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Need some books

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I want to learn more about rights. I've read Rand, but want to go further back. Who influenced her? Which philosophers?

I also want to know more about the American system of government. Right now, it's a tangled mess of titles, laws, processes and terms that have no meaning to me. What should I read to start untangling the mess?

Thanks.

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I also want to know more about the American system of government. Right now, it's a tangled mess of titles, laws, processes and terms that have no meaning to me. What should I read to start untangling the mess?
You could start with the Declaration of Independence and the U.S. Constitution. If you want starter constitutional commentary, there are two books I'd recommend:

A Familiar Exposition of The Constitution of the United States - Joseph Story [This takes the constitution, section by section, explaining it very simply and providing a bit of background]

To Secure these Rights - Scott Douglas Gerber [This is more opinion. The thesis of this book is that the central purpose of the Declaration of Independence and the Constitution were to secure individual rights]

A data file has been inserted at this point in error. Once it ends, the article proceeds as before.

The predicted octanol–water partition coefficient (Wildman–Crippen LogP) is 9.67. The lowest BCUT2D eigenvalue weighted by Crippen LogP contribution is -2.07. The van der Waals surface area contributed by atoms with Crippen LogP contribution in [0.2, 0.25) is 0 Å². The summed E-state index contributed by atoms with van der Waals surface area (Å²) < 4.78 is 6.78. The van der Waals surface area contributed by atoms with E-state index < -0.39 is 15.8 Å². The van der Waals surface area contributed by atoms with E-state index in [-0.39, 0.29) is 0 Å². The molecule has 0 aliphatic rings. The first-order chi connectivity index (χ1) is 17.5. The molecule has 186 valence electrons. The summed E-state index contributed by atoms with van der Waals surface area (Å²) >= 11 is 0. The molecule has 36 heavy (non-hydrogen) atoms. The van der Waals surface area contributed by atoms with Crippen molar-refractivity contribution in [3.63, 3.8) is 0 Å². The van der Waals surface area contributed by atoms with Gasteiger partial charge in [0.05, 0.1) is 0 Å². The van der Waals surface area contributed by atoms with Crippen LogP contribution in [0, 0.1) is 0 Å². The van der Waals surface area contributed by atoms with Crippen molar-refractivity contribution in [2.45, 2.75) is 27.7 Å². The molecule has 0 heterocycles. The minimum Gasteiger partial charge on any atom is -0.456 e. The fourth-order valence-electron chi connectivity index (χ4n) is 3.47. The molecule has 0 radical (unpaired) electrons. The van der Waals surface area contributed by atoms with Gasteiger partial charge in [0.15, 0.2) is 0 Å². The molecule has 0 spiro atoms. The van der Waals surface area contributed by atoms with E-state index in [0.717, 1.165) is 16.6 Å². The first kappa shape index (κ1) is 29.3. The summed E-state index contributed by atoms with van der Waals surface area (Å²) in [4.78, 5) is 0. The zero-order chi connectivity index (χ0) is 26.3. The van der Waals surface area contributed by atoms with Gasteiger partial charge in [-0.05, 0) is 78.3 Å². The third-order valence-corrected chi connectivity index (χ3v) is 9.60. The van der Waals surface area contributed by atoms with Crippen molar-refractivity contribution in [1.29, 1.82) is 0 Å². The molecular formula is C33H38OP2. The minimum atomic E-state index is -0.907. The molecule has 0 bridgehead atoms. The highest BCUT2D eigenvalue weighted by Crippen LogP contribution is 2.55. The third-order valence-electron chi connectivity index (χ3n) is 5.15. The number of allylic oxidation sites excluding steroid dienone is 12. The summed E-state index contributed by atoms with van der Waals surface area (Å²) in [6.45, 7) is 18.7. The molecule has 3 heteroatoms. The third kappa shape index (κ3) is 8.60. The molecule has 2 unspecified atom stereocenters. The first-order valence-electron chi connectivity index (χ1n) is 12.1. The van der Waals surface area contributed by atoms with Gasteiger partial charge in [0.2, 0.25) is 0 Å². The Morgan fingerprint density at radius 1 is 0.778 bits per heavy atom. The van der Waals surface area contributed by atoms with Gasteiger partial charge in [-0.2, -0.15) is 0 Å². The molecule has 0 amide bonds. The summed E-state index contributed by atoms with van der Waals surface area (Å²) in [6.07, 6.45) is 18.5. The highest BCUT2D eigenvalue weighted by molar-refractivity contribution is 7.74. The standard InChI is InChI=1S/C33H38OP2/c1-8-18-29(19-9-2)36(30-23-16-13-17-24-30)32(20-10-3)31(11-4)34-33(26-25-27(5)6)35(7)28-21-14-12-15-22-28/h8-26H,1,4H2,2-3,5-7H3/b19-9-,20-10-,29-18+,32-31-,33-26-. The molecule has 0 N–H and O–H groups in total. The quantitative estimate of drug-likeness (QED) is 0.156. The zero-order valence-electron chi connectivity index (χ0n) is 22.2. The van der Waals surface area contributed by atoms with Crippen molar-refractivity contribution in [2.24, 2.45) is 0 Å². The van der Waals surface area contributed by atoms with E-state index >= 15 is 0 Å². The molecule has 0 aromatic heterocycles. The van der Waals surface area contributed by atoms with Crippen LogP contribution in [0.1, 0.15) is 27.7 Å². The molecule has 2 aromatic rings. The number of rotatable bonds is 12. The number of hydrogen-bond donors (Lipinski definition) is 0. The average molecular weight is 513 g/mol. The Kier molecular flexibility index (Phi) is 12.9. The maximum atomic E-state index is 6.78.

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You could start with the Declaration of Independence and the U.S. Constitution. If you want starter constitutional commentary, there are two books I'd recommend:

A Familiar Exposition of The Constitution of the United States - Joseph Story [This takes the constitution, section by section, explaining it very simply and providing a bit of background]

The book is online at http://www.intellectualtakeout.org/library/books/familiar-exposition-constitution-united-states?library_node=71291

Very good read.

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Yes, she said that Aristotle was her only philosophical influence, but that doesn't prove that he was. John Locke's theory of rights seems to have been a big influence, as it was on the American founders. His Second Treatise, available in various editions, is his most important political work. George Smith, famous libertarian scholar, has an audiobook about it.

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Addendum: Eric Mack, Objectivist academic, has co-written a book about Locke.

(To anticipate the inevitable objections that Mack is not an Objectivist, I say: OK, have it your way.)

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I know this is an old topic, but I'll revive it instead of making a new one.

 

To my original question about understanding the American government:

I've read the constitution, Joseph Story's Exposition on it, my State's constitution, bought The Federalist Papers (haven't read them yet), but what comes next? Is there a hierarchy of knowledge when it comes to studying law? Not just constitution law, but perhaps law/laws in general.

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